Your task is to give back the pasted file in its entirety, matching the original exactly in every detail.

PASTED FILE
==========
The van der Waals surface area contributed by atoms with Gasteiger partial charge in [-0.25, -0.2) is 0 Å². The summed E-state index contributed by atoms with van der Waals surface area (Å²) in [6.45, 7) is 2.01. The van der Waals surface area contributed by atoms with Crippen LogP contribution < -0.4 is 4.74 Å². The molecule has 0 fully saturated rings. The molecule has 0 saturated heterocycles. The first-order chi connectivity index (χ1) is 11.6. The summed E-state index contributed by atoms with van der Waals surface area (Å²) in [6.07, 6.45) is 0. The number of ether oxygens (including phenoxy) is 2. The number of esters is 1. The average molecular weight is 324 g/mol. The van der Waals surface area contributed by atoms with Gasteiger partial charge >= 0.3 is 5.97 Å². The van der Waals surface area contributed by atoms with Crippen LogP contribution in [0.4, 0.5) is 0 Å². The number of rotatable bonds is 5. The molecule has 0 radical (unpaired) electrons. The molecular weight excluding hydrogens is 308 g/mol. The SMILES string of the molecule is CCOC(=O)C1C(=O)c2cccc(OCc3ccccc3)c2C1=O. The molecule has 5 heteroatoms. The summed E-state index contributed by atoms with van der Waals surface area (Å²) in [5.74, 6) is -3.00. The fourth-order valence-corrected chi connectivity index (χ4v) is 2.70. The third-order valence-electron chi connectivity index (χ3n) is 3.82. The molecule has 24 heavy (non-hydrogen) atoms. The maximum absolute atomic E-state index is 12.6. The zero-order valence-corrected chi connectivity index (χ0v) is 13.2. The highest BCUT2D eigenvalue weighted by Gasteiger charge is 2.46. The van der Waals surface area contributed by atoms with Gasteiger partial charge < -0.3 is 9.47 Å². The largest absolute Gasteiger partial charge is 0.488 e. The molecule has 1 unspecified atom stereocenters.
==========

The van der Waals surface area contributed by atoms with Gasteiger partial charge in [-0.25, -0.2) is 0 Å². The summed E-state index contributed by atoms with van der Waals surface area (Å²) in [6.45, 7) is 2.01. The van der Waals surface area contributed by atoms with Crippen LogP contribution < -0.4 is 4.74 Å². The molecule has 0 fully saturated rings. The molecule has 0 saturated heterocycles. The first-order chi connectivity index (χ1) is 11.6. The summed E-state index contributed by atoms with van der Waals surface area (Å²) in [6.07, 6.45) is 0. The number of ether oxygens (including phenoxy) is 2. The number of esters is 1. The average molecular weight is 324 g/mol. The van der Waals surface area contributed by atoms with Gasteiger partial charge >= 0.3 is 5.97 Å². The van der Waals surface area contributed by atoms with Crippen LogP contribution in [0.4, 0.5) is 0 Å². The number of rotatable bonds is 5. The molecule has 0 radical (unpaired) electrons. The molecular weight excluding hydrogens is 308 g/mol. The SMILES string of the molecule is CCOC(=O)C1C(=O)c2cccc(OCc3ccccc3)c2C1=O. The molecule has 5 heteroatoms. The summed E-state index contributed by atoms with van der Waals surface area (Å²) in [5.74, 6) is -3.00. The fourth-order valence-corrected chi connectivity index (χ4v) is 2.70. The third-order valence-electron chi connectivity index (χ3n) is 3.82. The molecule has 24 heavy (non-hydrogen) atoms. The maximum absolute atomic E-state index is 12.6. The zero-order valence-corrected chi connectivity index (χ0v) is 13.2. The highest BCUT2D eigenvalue weighted by Gasteiger charge is 2.46. The van der Waals surface area contributed by atoms with Gasteiger partial charge < -0.3 is 9.47 Å². The largest absolute Gasteiger partial charge is 0.488 e. The molecule has 1 unspecified atom stereocenters.